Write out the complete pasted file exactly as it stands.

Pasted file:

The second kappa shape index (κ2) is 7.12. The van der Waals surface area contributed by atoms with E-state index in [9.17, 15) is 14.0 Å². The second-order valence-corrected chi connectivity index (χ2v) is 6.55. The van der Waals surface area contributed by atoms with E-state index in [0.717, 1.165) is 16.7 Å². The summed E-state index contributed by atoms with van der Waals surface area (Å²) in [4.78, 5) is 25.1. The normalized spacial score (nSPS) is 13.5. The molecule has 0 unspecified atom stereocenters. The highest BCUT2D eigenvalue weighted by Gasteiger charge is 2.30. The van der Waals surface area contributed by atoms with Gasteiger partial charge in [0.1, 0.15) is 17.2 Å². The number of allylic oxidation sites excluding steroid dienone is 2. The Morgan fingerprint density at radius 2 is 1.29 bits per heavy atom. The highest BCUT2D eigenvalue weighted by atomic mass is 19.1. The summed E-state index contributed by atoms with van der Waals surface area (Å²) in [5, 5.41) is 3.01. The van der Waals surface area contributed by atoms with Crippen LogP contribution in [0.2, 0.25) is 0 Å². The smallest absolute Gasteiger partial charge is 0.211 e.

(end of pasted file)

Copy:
The second kappa shape index (κ2) is 7.12. The van der Waals surface area contributed by atoms with E-state index in [9.17, 15) is 14.0 Å². The second-order valence-corrected chi connectivity index (χ2v) is 6.55. The van der Waals surface area contributed by atoms with E-state index in [0.717, 1.165) is 16.7 Å². The summed E-state index contributed by atoms with van der Waals surface area (Å²) in [4.78, 5) is 25.1. The normalized spacial score (nSPS) is 13.5. The molecule has 0 unspecified atom stereocenters. The highest BCUT2D eigenvalue weighted by Gasteiger charge is 2.30. The van der Waals surface area contributed by atoms with Gasteiger partial charge in [0.1, 0.15) is 17.2 Å². The number of allylic oxidation sites excluding steroid dienone is 2. The Morgan fingerprint density at radius 2 is 1.29 bits per heavy atom. The highest BCUT2D eigenvalue weighted by atomic mass is 19.1. The summed E-state index contributed by atoms with van der Waals surface area (Å²) in [5, 5.41) is 3.01. The van der Waals surface area contributed by atoms with Crippen LogP contribution in [0.2, 0.25) is 0 Å². The smallest absolute Gasteiger partial charge is 0.211 e.